Toyota sold its 200,000th plug-in car in the US, meaning its access to a $7,500 federal tax credit will end over the next 15 months.
The company joins Tesla and GM in no longer qualifying for the credits, with Ford and Nissan also expected to hit the limit later this year.
The credits are designed to expire gradually, so those with a current Toyota order will still receive the full credit if they take delivery before the end of this quarter.
Since Toyota sold its 200,000th plug-in car last quarter, that means the full credits will continue until the end of this quarter (September 30). After that, a reduced half credit of $3,750 will be available for the next two quarters and $1,875 for the next two quarters. These credits have no unit limit, so Toyota can use them for as many plug-ins as it can sell in a given time period.
This moment may come as a surprise to many (even though Toyota warned us about it back in April) because Toyota hasn’t actually sold any BEVs yet. It had a short-lived Tesla-supplied RAV4 EV program in early 2010, but that only accounted for about 2,500 units. And it recently finally delivered its first BEV, the Toyota bZ4X, but so far only a few thousand have been sold (and they’re currently being recalled to prevent the wheels from falling off).
But Toyota has been selling low-end plug-in hybrids all along, with the original 5.2 kWh Plug-In Prius and 8.8 kWh Prius Prime (which we at Electrek weren’t fans of). The US federal tax credit applies to plug-in vehicles with more than 5 kWh of battery capacity with a benefit of $500/kWh until the $7,500 cap is reached.
So low-mileage cars like the Plug-In Prius with a barely above-threshold battery only qualify for the minimum possible credit of $2,500, while the Prime gets $4,500. The newer RAV4 Prime PHEV has an 18kWh battery, enough to get the full $7,500 credit.
Because of all these plug-in hybrid sales, Toyota used up its 200,000 credit allocation mostly on low-end hybrids, leaving a big chunk of credit value on the table.
It has now finally started selling a BEV with the bZ4X, but it’s been slow to get off the ground. Toyota expects to sell only about 7,000 units this year, meaning only a few thousand BEV customers will benefit from the full tax break, which kicks in in three months. That’s assuming it can handle current download issues quickly.
We’ve written a lot about Toyota’s lackluster (or outright hostile) EV strategy, and this is yet another sign of it. Instead of making compelling electric cars, it looked at the regulations and produced a PHEV with “a minimal amount of flair”. Toyota cynically increased the Prius battery size just above the minimum amount to qualify for EV credits and carpool stickers, while others in the industry are actually taking steps to make better EVs.
As a result, Toyota missed out on several hundred million dollars worth of credits for its customers, and worse, its new electric car now looks much less interesting compared to other electric cars in its class, such as the ID.4, EV6 and Ioniq 5. not only better cars (because the manufacturers worked out some bugs with the previous generation of electric cars), but also cheaper when credits are taken into account.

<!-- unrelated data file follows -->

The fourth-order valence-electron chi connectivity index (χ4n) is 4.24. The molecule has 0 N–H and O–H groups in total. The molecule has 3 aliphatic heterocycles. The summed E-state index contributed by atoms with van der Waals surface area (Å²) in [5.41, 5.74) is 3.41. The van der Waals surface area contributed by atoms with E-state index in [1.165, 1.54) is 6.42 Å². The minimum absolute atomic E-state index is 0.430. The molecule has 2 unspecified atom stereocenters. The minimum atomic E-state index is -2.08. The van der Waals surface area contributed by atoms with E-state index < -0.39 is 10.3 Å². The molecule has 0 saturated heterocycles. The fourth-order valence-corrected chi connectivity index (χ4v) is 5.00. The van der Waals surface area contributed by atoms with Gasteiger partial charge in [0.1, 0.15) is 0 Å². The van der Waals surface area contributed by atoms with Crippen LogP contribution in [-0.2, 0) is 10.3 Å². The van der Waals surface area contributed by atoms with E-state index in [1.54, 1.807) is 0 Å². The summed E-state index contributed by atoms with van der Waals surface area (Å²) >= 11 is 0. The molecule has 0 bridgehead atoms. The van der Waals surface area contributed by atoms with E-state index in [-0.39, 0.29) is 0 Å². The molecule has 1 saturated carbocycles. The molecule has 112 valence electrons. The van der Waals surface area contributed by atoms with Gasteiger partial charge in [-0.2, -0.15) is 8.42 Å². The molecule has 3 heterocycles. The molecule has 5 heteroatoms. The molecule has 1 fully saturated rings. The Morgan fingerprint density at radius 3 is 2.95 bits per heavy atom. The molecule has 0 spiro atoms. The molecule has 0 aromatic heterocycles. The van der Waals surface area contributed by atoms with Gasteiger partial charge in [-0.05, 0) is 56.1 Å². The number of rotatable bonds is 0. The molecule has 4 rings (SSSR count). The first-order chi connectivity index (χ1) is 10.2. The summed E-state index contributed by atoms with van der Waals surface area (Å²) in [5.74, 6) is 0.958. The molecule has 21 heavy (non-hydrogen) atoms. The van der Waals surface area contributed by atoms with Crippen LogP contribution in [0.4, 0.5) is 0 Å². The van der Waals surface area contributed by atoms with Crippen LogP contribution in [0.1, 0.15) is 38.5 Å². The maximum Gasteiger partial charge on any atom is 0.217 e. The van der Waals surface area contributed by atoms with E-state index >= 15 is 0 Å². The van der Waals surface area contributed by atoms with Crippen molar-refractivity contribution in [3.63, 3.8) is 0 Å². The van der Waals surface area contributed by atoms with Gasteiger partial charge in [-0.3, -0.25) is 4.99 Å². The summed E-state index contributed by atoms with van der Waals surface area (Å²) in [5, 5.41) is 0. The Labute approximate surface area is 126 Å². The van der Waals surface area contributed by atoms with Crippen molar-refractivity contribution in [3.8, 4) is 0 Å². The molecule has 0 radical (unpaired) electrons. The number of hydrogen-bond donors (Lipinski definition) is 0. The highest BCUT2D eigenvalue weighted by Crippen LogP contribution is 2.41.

One of the oft-repeated downsides of EV credit design is that it can price latecomers to the market. Companies that take EVs seriously and enter the market early, then run out of credit, end up at a disadvantage compared to other EVs in their class that come later and can still benefit from the credit.
But Toyota doesn’t even have that, because it spent so much of its allocation on partial credits for the Prius Plug-In and Prime. So now he’s got the worst of both worlds – a late entry, a lackluster first-gen EV when everyone else is driving a second- or third-gen, and no credit for making his car look more appealing than it is.
Over the years, it has been said that electric upstarts only dominate now that the market is small, and that once the big mainstream automakers decide to take EVs seriously, they will swoop in and crush the startups with their superior expertise. But Toyota’s efforts with the mid-range bZ4X and its continued missteps in its EV strategy suggest it may not have a secret master plan after all. And if Toyota doesn’t catch on, it could be pretty disastrous, both for it and for Japan as a whole.
All that said, it’s possible Toyota may regain access to the U.S. EV tax credit if a bill to extend it passes Congress. The House has already passed the Build Back Better bill, which would not only extend credit limits for all manufacturers, but also make it easier for EV buyers to apply. But this essential climate and infrastructure package has been blocked by all 50 Senate Republicans and one coal-investing Democrat, even though senators who support the bill represent many tens of millions more Americans than those who oppose it, and the public consistently supports the bill by wide margins. .
There are some signs of life on the receipt, but it’s been suspended for the better part of a year now. So if you want electric cars to be more affordable in a time of high gas prices and to address climate change—the biggest problem humanity has ever faced—then the issue is going to be voted on this November.
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